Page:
We went down the road an ancient city called Masada. Masada was built right around 4 b.c. by King Herod. He built it as a fortress, and also as a retreat or a vacation home for himself.When you read about King Herod, you understand why he wanted to build his vacation home up in a huge canyon. He was very paranoid of everyone around him, and is even accused of killing 3 of his own sons because he thought they had double-crossed him. Herod was a fabulous builder, and many of the ruins we have today have lasted over 2,000 years. We took a cable car up to Masada, although we could have taken a path called the snake path all the way up to the mountain, but it takes an hour to hike there. The cable car ride was awesome, and gave us a chance to look out over the canyons and the Dead Sea at the scenery around the huge canyon. It was beautiful. Masada was amazing—the pictures we took seriously do not do it justice. The ruins that were left here were added to so that you could get a better picture of what they looked like during Herod’s time, but everything below the black line is ancient, and over 2,000 years old, including paint and mosaic tile looking floors, plaster walls made to look like marble, as well as huge pillars and ancient stairways. Herod built three large palaces, on different levels of the canyon, as well as a lookout tower, storage basins for food, cisterns for water storage, and huge bath houses to socialize and clean themselves. The bath house had a cold bath and a heated bath with a raised floor and some way of heating the water. It’s amazing the technology of this place when you think about how old it is.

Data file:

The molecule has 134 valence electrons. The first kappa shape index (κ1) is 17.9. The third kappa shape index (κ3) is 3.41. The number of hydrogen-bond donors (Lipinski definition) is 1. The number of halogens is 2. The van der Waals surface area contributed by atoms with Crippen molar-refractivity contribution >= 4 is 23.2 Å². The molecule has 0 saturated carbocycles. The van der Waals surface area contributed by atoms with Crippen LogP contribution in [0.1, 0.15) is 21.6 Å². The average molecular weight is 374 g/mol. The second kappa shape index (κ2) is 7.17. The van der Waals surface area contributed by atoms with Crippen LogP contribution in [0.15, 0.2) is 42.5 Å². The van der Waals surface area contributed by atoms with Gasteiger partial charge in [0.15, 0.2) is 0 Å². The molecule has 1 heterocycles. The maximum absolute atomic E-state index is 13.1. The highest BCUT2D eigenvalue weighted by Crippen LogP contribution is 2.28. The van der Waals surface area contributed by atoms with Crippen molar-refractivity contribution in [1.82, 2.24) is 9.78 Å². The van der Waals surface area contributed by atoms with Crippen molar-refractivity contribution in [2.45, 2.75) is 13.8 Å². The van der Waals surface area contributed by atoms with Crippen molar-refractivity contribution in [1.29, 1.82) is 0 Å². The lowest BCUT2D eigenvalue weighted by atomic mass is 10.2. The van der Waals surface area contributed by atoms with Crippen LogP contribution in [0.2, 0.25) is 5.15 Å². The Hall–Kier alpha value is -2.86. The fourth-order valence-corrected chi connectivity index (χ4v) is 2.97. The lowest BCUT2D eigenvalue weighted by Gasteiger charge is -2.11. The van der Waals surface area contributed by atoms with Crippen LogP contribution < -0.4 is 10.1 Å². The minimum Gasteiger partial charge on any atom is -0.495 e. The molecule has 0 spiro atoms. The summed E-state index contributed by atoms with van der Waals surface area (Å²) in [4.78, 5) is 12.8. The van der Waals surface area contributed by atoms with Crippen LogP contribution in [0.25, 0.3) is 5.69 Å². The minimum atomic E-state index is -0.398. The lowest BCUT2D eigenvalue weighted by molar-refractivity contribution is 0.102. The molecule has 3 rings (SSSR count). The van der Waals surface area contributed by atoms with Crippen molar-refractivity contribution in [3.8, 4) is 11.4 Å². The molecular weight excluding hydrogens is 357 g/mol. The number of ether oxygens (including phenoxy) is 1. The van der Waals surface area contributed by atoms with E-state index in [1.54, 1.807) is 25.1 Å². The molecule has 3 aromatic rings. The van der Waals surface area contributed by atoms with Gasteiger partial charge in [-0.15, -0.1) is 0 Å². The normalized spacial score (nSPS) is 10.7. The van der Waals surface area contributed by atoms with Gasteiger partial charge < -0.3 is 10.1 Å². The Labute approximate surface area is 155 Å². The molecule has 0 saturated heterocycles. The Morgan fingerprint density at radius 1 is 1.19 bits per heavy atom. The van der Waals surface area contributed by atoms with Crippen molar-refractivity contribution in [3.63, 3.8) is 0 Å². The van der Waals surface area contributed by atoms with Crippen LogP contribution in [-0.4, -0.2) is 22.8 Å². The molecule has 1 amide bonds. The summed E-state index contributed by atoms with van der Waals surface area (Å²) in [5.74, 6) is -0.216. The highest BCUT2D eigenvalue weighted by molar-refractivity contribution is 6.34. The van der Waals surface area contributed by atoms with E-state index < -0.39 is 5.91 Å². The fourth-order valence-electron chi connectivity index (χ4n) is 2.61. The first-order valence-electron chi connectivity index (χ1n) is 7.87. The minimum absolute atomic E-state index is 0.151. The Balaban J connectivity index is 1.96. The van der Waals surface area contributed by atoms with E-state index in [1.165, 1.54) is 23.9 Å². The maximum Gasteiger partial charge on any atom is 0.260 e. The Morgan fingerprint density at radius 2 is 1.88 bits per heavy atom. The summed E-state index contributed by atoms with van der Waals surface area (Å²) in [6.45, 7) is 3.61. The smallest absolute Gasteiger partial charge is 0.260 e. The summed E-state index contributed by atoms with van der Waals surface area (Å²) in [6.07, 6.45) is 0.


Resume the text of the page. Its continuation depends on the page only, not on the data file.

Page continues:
View from a window at Masada...After Herod died, this place was basically deserted, and in later years was occupied by part of the Roman army. In A.D. 66 a small group of Jewish zealots attacked and overtook the fortress. They brought their families there, almost 900 people, and lived off the vast amount of food and water available at the site, also arming themselves to protect their little community. In A.D. 73, 3 years after the Romans had conquered Jerusalem, they decided to send the vast Roman army up to the place called Masada to deal once and for all with the Jews who were the last remnant of Jewish resistance in the region. It took 10,000 Roman soldiers who built a siege ramp up to the mountaintop, using captured Jews as slaves. Daily, they hit the fortress with rocks, flaming torches, and battering rams, but the people of Masada would fight back with their own rocks and weapons, drawing the battle out, and testing the Roman’s patience. You can see all around the fortress, the Romans built camps and a huge wall encircling the entire fortress so none of the inhabitants of Masada would be able to escape. Finally, though, there was a huge battle and the Romans were able to breach the main gate of the fortress. This happened at night, and the Romans went back to their camp, ready to take control of the fortress in the morning. The inhabitants of Masada, had a meeting, knowing that tomorrow they would be made slaves, and had a decision to make—be slaves, or die. The decision was made that they would rather die than be slaves to the Romans. In Jewish law it is a sin to murder, but the more grievous, unforgivable sin was to commit suicide. So the men all killed their own wives and children in the town square, slitting their throats. The men who were left cast lots to see who would murder the others. Ten men were chosen, and those ten murdered the rest of the men. When they were done, they cast lots to see who would be the one to murder the others. One man was chosen, and he murdered the nine, and then killed himself, knowing that this was an unforgivable sin, but doing it for his fellow countrymen. The next day, the Romans came in to find an indescribable scene of blood and carnage. A huge pile of bodies in the town square, and only two women and a few children who were left behind to make sure that there was someone left to tell their story. This is a famous pilgrimage site for Jews everywhere, and a famous saying is “Masada will not fall again.” This was such an amazing story—and an amazing place!From there, we headed over to the Dead Sea. The Dead Sea is between 30 and 35% salt, and is full of minerals. They say that people have come from all over the world to bathe in the Dead Sea hoping to cure all kinds of diseases. This was such a fun experience. It was a little cold and windy, but not freezing, so we went down and got in the water. It took a minute to get in, but once you got down deep enough, we just leaned back and you just float on top of the water like an innertube! It’s impossible to sink—even if you’re fat! After swimming for awhile, we went over and dug a hole in the sand to get down to the mineral rich black mud that is supposed to be amazing for your skin. Bob and Sue were very adventurous, and spread it all over their bodies—even their face! I was a little less and just did my arms, chest and back. Todd took some video of the spectacle, then we helped him with a mud bath as well. It was actually pretty gross and kinda stinky—and I couldn’t wait to wash myself off, so we hopped back in and washed ourselves off. Sue and I sat and rubbed the coarse sea salt all over our heels for a little salt pedicure. It was so much fun! When we were sufficiently exfoliated we went over to the hot sulpher springs to relax and get warm. The sulpher is supposed to be amazing for healing all sorts of diseases as well, but to me it smelled like we were bathing in the toilet! Thank goodness they had showers in the restroom so we could wash ourselves off and get dressed before we got on our way! Otherwise our car may have smelled like a big sewer the rest of the trip! This was such a fun part of the day, and a once in a lifetime opportunity! I can’t believe we floated in the Dead Sea! I was so sad because the gift shop closed right as we were finished getting dressed, and I couldn’t buy me a “I floated in the Dead Sea” t-shirt! Darn—I guess we’ll have to come back again someday!